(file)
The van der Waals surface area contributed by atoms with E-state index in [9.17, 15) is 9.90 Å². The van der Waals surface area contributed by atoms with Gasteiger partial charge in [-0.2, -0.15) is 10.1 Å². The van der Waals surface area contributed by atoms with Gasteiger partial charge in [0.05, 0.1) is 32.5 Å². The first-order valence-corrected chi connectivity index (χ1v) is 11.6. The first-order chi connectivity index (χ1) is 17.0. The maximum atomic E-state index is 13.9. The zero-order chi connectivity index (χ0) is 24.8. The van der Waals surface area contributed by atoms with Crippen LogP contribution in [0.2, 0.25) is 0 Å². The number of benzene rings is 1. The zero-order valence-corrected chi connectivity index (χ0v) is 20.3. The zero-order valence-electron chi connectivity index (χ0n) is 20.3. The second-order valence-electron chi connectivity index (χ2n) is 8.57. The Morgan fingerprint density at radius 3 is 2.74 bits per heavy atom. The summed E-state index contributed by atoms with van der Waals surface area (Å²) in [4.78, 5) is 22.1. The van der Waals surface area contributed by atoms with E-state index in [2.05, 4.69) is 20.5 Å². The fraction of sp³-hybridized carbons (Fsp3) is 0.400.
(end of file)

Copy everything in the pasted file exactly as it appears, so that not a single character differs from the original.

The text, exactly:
The van der Waals surface area contributed by atoms with E-state index in [9.17, 15) is 9.90 Å². The van der Waals surface area contributed by atoms with Gasteiger partial charge in [-0.2, -0.15) is 10.1 Å². The van der Waals surface area contributed by atoms with Gasteiger partial charge in [0.05, 0.1) is 32.5 Å². The first-order valence-corrected chi connectivity index (χ1v) is 11.6. The first-order chi connectivity index (χ1) is 17.0. The maximum atomic E-state index is 13.9. The zero-order chi connectivity index (χ0) is 24.8. The van der Waals surface area contributed by atoms with Crippen LogP contribution in [0.2, 0.25) is 0 Å². The number of benzene rings is 1. The zero-order valence-corrected chi connectivity index (χ0v) is 20.3. The zero-order valence-electron chi connectivity index (χ0n) is 20.3. The second-order valence-electron chi connectivity index (χ2n) is 8.57. The Morgan fingerprint density at radius 3 is 2.74 bits per heavy atom. The summed E-state index contributed by atoms with van der Waals surface area (Å²) in [4.78, 5) is 22.1. The van der Waals surface area contributed by atoms with E-state index in [2.05, 4.69) is 20.5 Å². The fraction of sp³-hybridized carbons (Fsp3) is 0.400.